Over the last 600, 000 years it may have evolved
into two or three species of early humans.
1. Multiregional hypothesis
◦ proposes that anatomically modern humans
evolved in parallel in a number of places
including Africa, Europe, Asia and possibly
Continuous gene flow between the
populations would account for them not
becoming distinct species.
2. The Monogenesis (African Replacement)
◦ Proposes that H. sapiens evolved only in Africa and
then migrated to other continents, displacing the
Neanderthal and other descendants of the earlier H.
◦ The most current molecular evidence, including
recent findings from the Human Genome Project,
strongly favors the monogenesis hypothesis.
Findings suggest that humans have existed in Africa far longer
than in other parts of the world
Examination of mitochondrial DNA (passed maternally) and
studies of the Y chromosome also reveal greater variability
among African populations.
Primate Order Characteristics
Better sight than
Limbs for climbing
Characteristics of Hominid Family
Homo erectus, Australopithecus,& Human
Why did humans evolve?
Bipedal & larger
Need to hunt &
Did Humans Evolve from Apes?
The have a similar common ancestor
They are both: animalia, chordata, mammalia,
primates, and hominoids.
BUT – they have a different genus and species
Primate Brain Capacity
Primate Bone Structure
Homo habilis = handy human Homo erectus
1.5 to 2 mya 1.6 mya
35,000 to 40,000 ya
35,000 to 100,000 ya
Evolution & Diversity
Charles Darwin – Darwin’s Theory of Evolution
Darwin’s main points include:
1. Variations – Individual members of a species vary in physical
characteristics, & these characteristics can be passed from generation to
2. Struggle for existence – The members of all species compete with
each other for limited resources with certain members being able to
capture these resources better than others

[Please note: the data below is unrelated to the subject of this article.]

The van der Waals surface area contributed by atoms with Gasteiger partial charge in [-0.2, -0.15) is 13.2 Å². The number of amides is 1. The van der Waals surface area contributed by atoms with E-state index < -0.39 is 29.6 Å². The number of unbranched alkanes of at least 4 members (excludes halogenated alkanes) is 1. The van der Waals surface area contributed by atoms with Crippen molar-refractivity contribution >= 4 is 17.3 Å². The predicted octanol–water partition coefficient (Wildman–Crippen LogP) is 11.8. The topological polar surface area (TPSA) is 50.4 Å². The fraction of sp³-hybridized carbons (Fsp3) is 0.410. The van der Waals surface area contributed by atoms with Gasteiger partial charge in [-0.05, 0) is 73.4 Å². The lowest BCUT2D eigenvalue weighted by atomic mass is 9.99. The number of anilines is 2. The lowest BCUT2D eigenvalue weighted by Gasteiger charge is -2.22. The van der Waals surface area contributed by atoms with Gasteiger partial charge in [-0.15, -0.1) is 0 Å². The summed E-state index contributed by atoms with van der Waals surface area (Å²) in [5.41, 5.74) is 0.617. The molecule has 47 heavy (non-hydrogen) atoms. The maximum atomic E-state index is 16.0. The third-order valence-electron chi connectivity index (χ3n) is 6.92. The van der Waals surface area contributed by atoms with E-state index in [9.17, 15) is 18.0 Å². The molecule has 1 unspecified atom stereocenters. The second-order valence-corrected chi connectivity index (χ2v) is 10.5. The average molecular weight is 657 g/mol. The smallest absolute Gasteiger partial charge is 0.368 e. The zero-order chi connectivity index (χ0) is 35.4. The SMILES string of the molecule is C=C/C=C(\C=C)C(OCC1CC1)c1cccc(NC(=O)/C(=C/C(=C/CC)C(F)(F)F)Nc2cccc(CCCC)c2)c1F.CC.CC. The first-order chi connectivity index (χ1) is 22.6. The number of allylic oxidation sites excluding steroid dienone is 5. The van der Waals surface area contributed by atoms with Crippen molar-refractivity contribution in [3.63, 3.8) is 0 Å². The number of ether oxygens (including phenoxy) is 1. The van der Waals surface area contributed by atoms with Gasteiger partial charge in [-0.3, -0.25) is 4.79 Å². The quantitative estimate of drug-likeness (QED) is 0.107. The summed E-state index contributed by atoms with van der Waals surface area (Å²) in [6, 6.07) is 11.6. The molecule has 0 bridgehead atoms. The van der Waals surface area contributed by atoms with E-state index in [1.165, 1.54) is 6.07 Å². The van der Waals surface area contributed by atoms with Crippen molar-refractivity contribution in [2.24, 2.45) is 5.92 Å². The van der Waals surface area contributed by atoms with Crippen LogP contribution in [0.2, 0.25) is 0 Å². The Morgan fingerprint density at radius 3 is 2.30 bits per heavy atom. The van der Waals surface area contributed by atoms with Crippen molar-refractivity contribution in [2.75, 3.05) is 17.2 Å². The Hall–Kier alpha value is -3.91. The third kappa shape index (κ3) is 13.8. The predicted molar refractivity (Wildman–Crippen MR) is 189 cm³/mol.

3. Survival of the fittest – Natural selection by the environment
determines which organisms will survive & reproduce
4. Adaptation – Natural selection causes a population of organisms &
ultimately a species to become adapted to the environment. The
process is slow, but each subsequent generation includes more
individuals that are better adapted to the environment
Evidence for Evolution
1. Fossil record – the remains & traces of past life, or any other direct
evidence of past life.
2. Geographical Distribution -
3. Embryonic/Developmental – common structures in embryonic form
shows closely related species and common ancestors.
4. Homologous structures – structures that are similar because they
were inherited from a common ancestor; generally have a different
A. Vestigial structures – anatomical features that are fully developed
in one group of organisms but are reduced & may have no function
in similar groups.
5. DNA Evidence - genetic evidence shows just how closely related
species are. This has shed even more light on the concept of common
Transitional forms in the
evolution of whales.
Evolution in Action - Antibiotic Resistance in “TB Bacteria”
(example of microevolution)
First round of
Initial population incomplete
has rare resistant antibiotic treatment
Most cells are resistant
After second round of
antibiotic treatment Antibiotic
population expands Second round of treatment